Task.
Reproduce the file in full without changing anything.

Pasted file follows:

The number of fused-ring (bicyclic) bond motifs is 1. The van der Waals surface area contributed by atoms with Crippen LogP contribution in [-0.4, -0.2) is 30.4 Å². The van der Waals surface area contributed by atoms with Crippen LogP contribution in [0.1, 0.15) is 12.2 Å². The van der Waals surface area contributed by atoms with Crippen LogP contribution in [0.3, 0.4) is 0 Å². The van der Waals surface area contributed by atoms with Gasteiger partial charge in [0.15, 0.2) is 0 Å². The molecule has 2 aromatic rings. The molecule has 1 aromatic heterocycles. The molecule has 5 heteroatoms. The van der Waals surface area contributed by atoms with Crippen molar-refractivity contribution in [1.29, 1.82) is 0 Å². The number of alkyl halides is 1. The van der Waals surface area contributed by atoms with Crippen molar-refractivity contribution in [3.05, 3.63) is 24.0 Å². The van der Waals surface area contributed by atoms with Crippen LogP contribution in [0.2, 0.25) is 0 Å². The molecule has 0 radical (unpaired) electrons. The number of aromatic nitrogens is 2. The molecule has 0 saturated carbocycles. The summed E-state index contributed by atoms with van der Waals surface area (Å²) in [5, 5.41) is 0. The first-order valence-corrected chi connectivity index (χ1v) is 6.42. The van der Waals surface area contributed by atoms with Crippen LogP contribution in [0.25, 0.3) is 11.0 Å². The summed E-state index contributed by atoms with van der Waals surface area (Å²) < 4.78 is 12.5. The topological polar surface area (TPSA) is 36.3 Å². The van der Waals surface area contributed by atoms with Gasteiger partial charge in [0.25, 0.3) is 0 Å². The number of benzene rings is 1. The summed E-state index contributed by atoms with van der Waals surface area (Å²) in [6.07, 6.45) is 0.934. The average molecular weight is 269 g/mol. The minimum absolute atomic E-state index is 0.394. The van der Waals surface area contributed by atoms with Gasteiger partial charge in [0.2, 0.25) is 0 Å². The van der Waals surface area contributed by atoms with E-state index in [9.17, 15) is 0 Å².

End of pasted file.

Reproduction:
The number of fused-ring (bicyclic) bond motifs is 1. The van der Waals surface area contributed by atoms with Crippen LogP contribution in [-0.4, -0.2) is 30.4 Å². The van der Waals surface area contributed by atoms with Crippen LogP contribution in [0.1, 0.15) is 12.2 Å². The van der Waals surface area contributed by atoms with Crippen LogP contribution in [0.3, 0.4) is 0 Å². The van der Waals surface area contributed by atoms with Gasteiger partial charge in [0.15, 0.2) is 0 Å². The molecule has 2 aromatic rings. The molecule has 1 aromatic heterocycles. The molecule has 5 heteroatoms. The van der Waals surface area contributed by atoms with Crippen molar-refractivity contribution in [1.29, 1.82) is 0 Å². The number of alkyl halides is 1. The van der Waals surface area contributed by atoms with Crippen molar-refractivity contribution in [3.05, 3.63) is 24.0 Å². The van der Waals surface area contributed by atoms with Crippen LogP contribution in [0.2, 0.25) is 0 Å². The molecule has 0 radical (unpaired) electrons. The number of aromatic nitrogens is 2. The molecule has 0 saturated carbocycles. The summed E-state index contributed by atoms with van der Waals surface area (Å²) in [5, 5.41) is 0. The first-order valence-corrected chi connectivity index (χ1v) is 6.42. The van der Waals surface area contributed by atoms with Crippen LogP contribution in [0.25, 0.3) is 11.0 Å². The summed E-state index contributed by atoms with van der Waals surface area (Å²) < 4.78 is 12.5. The topological polar surface area (TPSA) is 36.3 Å². The van der Waals surface area contributed by atoms with Gasteiger partial charge in [0.25, 0.3) is 0 Å². The number of benzene rings is 1. The summed E-state index contributed by atoms with van der Waals surface area (Å²) in [6.07, 6.45) is 0.934. The average molecular weight is 269 g/mol. The minimum absolute atomic E-state index is 0.394. The van der Waals surface area contributed by atoms with Gasteiger partial charge in [0.2, 0.25) is 0 Å². The van der Waals surface area contributed by atoms with E-state index in [9.17, 15) is 0 Å².